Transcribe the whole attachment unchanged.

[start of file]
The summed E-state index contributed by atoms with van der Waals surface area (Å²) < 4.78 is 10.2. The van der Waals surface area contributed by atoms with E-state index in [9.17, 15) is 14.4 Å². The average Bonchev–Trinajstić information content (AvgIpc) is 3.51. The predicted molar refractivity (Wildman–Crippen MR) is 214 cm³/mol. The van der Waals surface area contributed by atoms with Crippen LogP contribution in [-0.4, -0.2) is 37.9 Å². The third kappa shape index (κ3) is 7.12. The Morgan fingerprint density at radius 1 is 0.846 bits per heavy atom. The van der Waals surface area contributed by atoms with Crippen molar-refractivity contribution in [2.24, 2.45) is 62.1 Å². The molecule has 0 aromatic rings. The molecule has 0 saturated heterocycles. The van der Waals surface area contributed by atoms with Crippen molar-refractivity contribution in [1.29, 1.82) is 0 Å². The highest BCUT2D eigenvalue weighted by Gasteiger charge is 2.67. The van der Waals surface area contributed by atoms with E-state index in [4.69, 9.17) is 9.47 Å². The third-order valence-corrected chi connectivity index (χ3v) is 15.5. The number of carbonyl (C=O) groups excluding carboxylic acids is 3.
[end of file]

The summed E-state index contributed by atoms with van der Waals surface area (Å²) < 4.78 is 10.2. The van der Waals surface area contributed by atoms with E-state index in [9.17, 15) is 14.4 Å². The average Bonchev–Trinajstić information content (AvgIpc) is 3.51. The predicted molar refractivity (Wildman–Crippen MR) is 214 cm³/mol. The van der Waals surface area contributed by atoms with Crippen LogP contribution in [-0.4, -0.2) is 37.9 Å². The third kappa shape index (κ3) is 7.12. The Morgan fingerprint density at radius 1 is 0.846 bits per heavy atom. The van der Waals surface area contributed by atoms with Crippen molar-refractivity contribution in [2.24, 2.45) is 62.1 Å². The molecule has 0 aromatic rings. The molecule has 0 saturated heterocycles. The van der Waals surface area contributed by atoms with Crippen molar-refractivity contribution in [1.29, 1.82) is 0 Å². The highest BCUT2D eigenvalue weighted by Gasteiger charge is 2.67. The van der Waals surface area contributed by atoms with E-state index in [4.69, 9.17) is 9.47 Å². The third-order valence-corrected chi connectivity index (χ3v) is 15.5. The number of carbonyl (C=O) groups excluding carboxylic acids is 3.